A debate about who is right and who is wrong on the subject of breakfast foods.

Hot Pot is a weekly thing where we gather around a topic that happens to be on our minds, talking to each other and readers alike. If you’ve got a take of your own, you should join us in the comments below.

This week: breakfast.

Gina Brittney Ann. Savory all day, every day. Come to my kitchen for fried dumplings, ackee and saltfish and callaloo if I’m in a good mood and willing to share. If not (the more likely scenario), come to NYC to Boulevard Bistro in Harlem. (Please, someone else, give us a place that’s not in NYC. Or not, because I live here and am happy to continue eating the many feelings of 2016.) Anyway, at Blvd, order the catfish and grits for brunch. You’ll get a huge piece of delicately fried catfish, creamy cheesy grits, eggs your way (I prefer them fried) and a fluffy biscuit to eat with their cane syrup butter. Yes, cane syrup. And butter. Together. It is everything you could imagine and more. You’ll want drink it and then bathe in it. And I encourage you to do so. Don’t let the haters stop you. Boulevard Bistro, 239 Lenox Ave., New York.

James Smyth. Savory ever since I moved to Japan and was initiated to the joy of daily miso soup drinking. Then in Taipei I loved getting purple rice and seaweed rolls youtiao and everything else in them straight from the street vendors outside Gongguan Station. That’s the kind of food that puts me in the mood to do work. The pastries and such that my grandma used to bring oodles of in the mornings were fundamentally misleading about what the rest of the day would really be like.

Jay Zhu. I hate to hop in on the savory circle jerk, but great minds think alike? Sweet is a warm cup of Chai or pan au chocolat on the side. It’s the sidekick, the adornment, but never the hero. It’s also cereal when you are in a rush, or don’t have options. Or in elementary school. When you are a grown ass adult, you go for savory. Eggs are the most versatile food on the planet, but give them to me over easy with the little coin tater tots on the side. Add biscuits and gravy if I’m feeling particularly indulgent. And this is my secret sauce: ketchup and sriracha mixed 1:1. It binds together the golden river of egg yolk with the gravy grease for a transcendent vomit-colored muck to dip your biscuits and taters in. Clearly, this is not for those who are orthodox in their practice of food separatism. I also eat pizza and cheeseburgers for breakfast.

Vidur Gangwal. ANOTHER ONE for savory, though when I’m home I can get down with a simple bowl of cereal sometimes: Raisin Bran Crunch when I’m pretending I’m healthy and Cinnamon Toast Crunch when I’m nostalgic or just don’t give a fuck. Cute secret sauce Jay, but eggs’ soulmate of soulmates has to be Cholula. Drown some over easys with that stuff and wipe up the yolky goodness with some bacon, you’ll never be disappointed. To be honest though, I’m not really a morning person…breakfast for me is often brunch and brunch often entails a hangover whose only cure is a big sexy bowl of pho. Tank Noodle. 4953-55 N. Broadway, Chicago.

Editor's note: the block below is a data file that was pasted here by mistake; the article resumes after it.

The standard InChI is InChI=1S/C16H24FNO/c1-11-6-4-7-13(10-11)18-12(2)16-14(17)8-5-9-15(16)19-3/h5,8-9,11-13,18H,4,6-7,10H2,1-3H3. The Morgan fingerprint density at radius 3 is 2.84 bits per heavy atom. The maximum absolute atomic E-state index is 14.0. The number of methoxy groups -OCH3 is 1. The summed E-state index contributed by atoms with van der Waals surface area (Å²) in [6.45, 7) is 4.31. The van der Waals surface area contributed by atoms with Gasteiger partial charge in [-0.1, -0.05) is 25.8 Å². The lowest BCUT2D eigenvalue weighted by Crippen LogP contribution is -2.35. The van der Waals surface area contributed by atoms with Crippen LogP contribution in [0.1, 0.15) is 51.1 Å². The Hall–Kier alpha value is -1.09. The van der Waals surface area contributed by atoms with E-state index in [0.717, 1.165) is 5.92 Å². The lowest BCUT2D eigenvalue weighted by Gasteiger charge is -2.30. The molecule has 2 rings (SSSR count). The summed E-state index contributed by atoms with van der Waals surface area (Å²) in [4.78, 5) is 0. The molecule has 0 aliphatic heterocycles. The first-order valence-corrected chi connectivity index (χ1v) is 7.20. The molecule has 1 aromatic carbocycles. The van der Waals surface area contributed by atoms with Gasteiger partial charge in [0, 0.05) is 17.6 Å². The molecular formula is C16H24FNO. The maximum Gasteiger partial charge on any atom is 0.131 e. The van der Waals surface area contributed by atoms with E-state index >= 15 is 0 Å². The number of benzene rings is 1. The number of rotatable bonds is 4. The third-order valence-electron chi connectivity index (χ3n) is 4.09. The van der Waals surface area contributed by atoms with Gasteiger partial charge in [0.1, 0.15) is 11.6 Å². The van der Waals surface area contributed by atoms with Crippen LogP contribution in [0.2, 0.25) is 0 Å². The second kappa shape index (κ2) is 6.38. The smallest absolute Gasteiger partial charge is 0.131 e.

Mom Plus Law. While I used to be more on the savory side, I’ve leaned to sweet more and more, but mostly because I miss it.  With a baby on a diet of breastmilk, all I eat is oatmeal every morning since it’s supposed to up your supply and I am so on board with anything that will reduce how long I’ll need to pump in the future.  Gone are the days though of cinnamon rolls!  Chocolate croissants!  Ricotta pancakes!  All of that delicious decadent stuff.  

Jean Zhou. Savory. There’s no deep reason for it; that’s just what all the Taiwanese traditional breakfasts are like. It’s healthier. I love egg rolls and radish cakes and sandwiches. My favorite breakfast places were all in Taiwan, and this is making me miss its breakfast shops and how fast and convenient and cheap they are.

Randy Chen. Savory. Pancakes are for children. In New York, there is bagel place in Brooklyn just off Bergen on the 2/3. I would go there all the time for a sausage, egg, and cheese on an everything bagel, which I always ordered toasted because that’s what I had done for my entire life. One day, I gave my order to the guy working behind the counter, and as he reached up to grab a bagel from the bin, he turned to me and asked, “Toasted?” I nodded, and as he plucked a bagel, he paused and said, “But it’s fresh.” So I took a chance that day, and ate my bagel untoasted. Let me tell you, it was something new. I now know that toasting is something done to revive bagels that range from bad to old to just okay; it gives these bagels, which are otherwise too dense or squishy, some crust. But a fresh bagel, made right, needs no such thing. They are at once both crisp and airy, like magic. I’m glad I took a chance that day. Growing up can be so rewarding. Bergen Bagels. 473 Bergen Street, Brooklyn NY.

Quiet Warrior. I’m fine with either. There is this one brand of granola, Heartland Raisin Granola,  that is my kryptonite. I love it so much that I can’t buy it, because I can’t eat it in moderation…My sister would drive me crazy growing up because she would always eat our leftover chicken for breakfast. You can’t eat dinner twice in a day! But I guess she was ahead of the game because protein is all the rage these days.

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